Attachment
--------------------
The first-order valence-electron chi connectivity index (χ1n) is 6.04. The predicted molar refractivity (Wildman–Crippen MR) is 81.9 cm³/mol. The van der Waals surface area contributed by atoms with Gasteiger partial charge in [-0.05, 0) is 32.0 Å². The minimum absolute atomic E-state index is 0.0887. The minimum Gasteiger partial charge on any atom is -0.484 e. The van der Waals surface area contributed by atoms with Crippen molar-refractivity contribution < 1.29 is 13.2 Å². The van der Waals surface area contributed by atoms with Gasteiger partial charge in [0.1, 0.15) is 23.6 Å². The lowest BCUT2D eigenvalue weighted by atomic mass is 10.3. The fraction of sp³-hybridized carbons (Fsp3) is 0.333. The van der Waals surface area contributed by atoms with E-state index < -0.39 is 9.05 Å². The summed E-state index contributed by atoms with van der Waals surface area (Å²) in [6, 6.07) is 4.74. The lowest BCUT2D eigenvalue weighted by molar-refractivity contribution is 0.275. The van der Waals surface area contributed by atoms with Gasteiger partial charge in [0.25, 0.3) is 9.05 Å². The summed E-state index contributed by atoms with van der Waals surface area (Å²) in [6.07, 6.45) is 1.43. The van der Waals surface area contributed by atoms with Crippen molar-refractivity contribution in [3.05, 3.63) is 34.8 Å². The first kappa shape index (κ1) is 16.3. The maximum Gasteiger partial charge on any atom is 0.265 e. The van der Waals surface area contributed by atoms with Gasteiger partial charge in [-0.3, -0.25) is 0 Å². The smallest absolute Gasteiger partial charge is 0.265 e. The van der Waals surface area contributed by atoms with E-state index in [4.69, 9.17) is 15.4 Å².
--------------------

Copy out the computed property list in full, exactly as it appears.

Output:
The first-order valence-electron chi connectivity index (χ1n) is 6.04. The predicted molar refractivity (Wildman–Crippen MR) is 81.9 cm³/mol. The van der Waals surface area contributed by atoms with Gasteiger partial charge in [-0.05, 0) is 32.0 Å². The minimum absolute atomic E-state index is 0.0887. The minimum Gasteiger partial charge on any atom is -0.484 e. The van der Waals surface area contributed by atoms with Crippen molar-refractivity contribution < 1.29 is 13.2 Å². The van der Waals surface area contributed by atoms with Gasteiger partial charge in [0.1, 0.15) is 23.6 Å². The lowest BCUT2D eigenvalue weighted by atomic mass is 10.3. The fraction of sp³-hybridized carbons (Fsp3) is 0.333. The van der Waals surface area contributed by atoms with E-state index < -0.39 is 9.05 Å². The summed E-state index contributed by atoms with van der Waals surface area (Å²) in [6, 6.07) is 4.74. The lowest BCUT2D eigenvalue weighted by molar-refractivity contribution is 0.275. The van der Waals surface area contributed by atoms with Gasteiger partial charge in [0.25, 0.3) is 9.05 Å². The summed E-state index contributed by atoms with van der Waals surface area (Å²) in [6.07, 6.45) is 1.43. The van der Waals surface area contributed by atoms with Crippen molar-refractivity contribution in [3.05, 3.63) is 34.8 Å². The first kappa shape index (κ1) is 16.3. The maximum Gasteiger partial charge on any atom is 0.265 e. The van der Waals surface area contributed by atoms with Gasteiger partial charge in [-0.3, -0.25) is 0 Å². The smallest absolute Gasteiger partial charge is 0.265 e. The van der Waals surface area contributed by atoms with E-state index in [4.69, 9.17) is 15.4 Å².